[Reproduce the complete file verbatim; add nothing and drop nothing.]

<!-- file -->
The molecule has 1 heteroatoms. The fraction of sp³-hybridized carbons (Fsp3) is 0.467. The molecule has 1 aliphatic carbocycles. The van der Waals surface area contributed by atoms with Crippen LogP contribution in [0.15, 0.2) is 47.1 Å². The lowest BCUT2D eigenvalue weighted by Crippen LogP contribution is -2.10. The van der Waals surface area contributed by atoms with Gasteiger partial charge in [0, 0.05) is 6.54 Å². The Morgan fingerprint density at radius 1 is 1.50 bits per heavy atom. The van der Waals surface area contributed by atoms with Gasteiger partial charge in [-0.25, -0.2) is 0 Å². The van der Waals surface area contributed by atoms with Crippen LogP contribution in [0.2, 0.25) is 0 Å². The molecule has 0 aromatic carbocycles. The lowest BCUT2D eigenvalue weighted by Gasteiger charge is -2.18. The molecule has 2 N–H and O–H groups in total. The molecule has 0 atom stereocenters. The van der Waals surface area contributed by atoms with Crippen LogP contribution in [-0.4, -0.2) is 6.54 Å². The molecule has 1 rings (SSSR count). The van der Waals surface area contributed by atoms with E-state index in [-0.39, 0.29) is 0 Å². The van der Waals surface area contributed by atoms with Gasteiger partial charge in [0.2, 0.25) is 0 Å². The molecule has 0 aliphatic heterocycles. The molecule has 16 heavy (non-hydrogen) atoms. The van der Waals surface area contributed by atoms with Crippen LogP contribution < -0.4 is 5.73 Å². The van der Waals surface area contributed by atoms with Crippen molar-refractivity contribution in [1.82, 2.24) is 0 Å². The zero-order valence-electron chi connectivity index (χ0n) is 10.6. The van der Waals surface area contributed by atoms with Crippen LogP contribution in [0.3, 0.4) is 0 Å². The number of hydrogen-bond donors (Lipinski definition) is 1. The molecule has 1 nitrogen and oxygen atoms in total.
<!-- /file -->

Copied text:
The molecule has 1 heteroatoms. The fraction of sp³-hybridized carbons (Fsp3) is 0.467. The molecule has 1 aliphatic carbocycles. The van der Waals surface area contributed by atoms with Crippen LogP contribution in [0.15, 0.2) is 47.1 Å². The lowest BCUT2D eigenvalue weighted by Crippen LogP contribution is -2.10. The van der Waals surface area contributed by atoms with Gasteiger partial charge in [0, 0.05) is 6.54 Å². The Morgan fingerprint density at radius 1 is 1.50 bits per heavy atom. The van der Waals surface area contributed by atoms with Gasteiger partial charge in [-0.25, -0.2) is 0 Å². The van der Waals surface area contributed by atoms with Crippen LogP contribution in [0.2, 0.25) is 0 Å². The molecule has 0 aromatic carbocycles. The lowest BCUT2D eigenvalue weighted by Gasteiger charge is -2.18. The molecule has 2 N–H and O–H groups in total. The molecule has 0 atom stereocenters. The van der Waals surface area contributed by atoms with Crippen LogP contribution in [-0.4, -0.2) is 6.54 Å². The molecule has 1 rings (SSSR count). The van der Waals surface area contributed by atoms with E-state index in [-0.39, 0.29) is 0 Å². The van der Waals surface area contributed by atoms with Gasteiger partial charge in [0.2, 0.25) is 0 Å². The molecule has 0 aliphatic heterocycles. The molecule has 16 heavy (non-hydrogen) atoms. The van der Waals surface area contributed by atoms with Crippen LogP contribution < -0.4 is 5.73 Å². The van der Waals surface area contributed by atoms with Crippen molar-refractivity contribution in [1.82, 2.24) is 0 Å². The zero-order valence-electron chi connectivity index (χ0n) is 10.6. The van der Waals surface area contributed by atoms with Crippen LogP contribution in [0.3, 0.4) is 0 Å². The number of hydrogen-bond donors (Lipinski definition) is 1. The molecule has 1 nitrogen and oxygen atoms in total.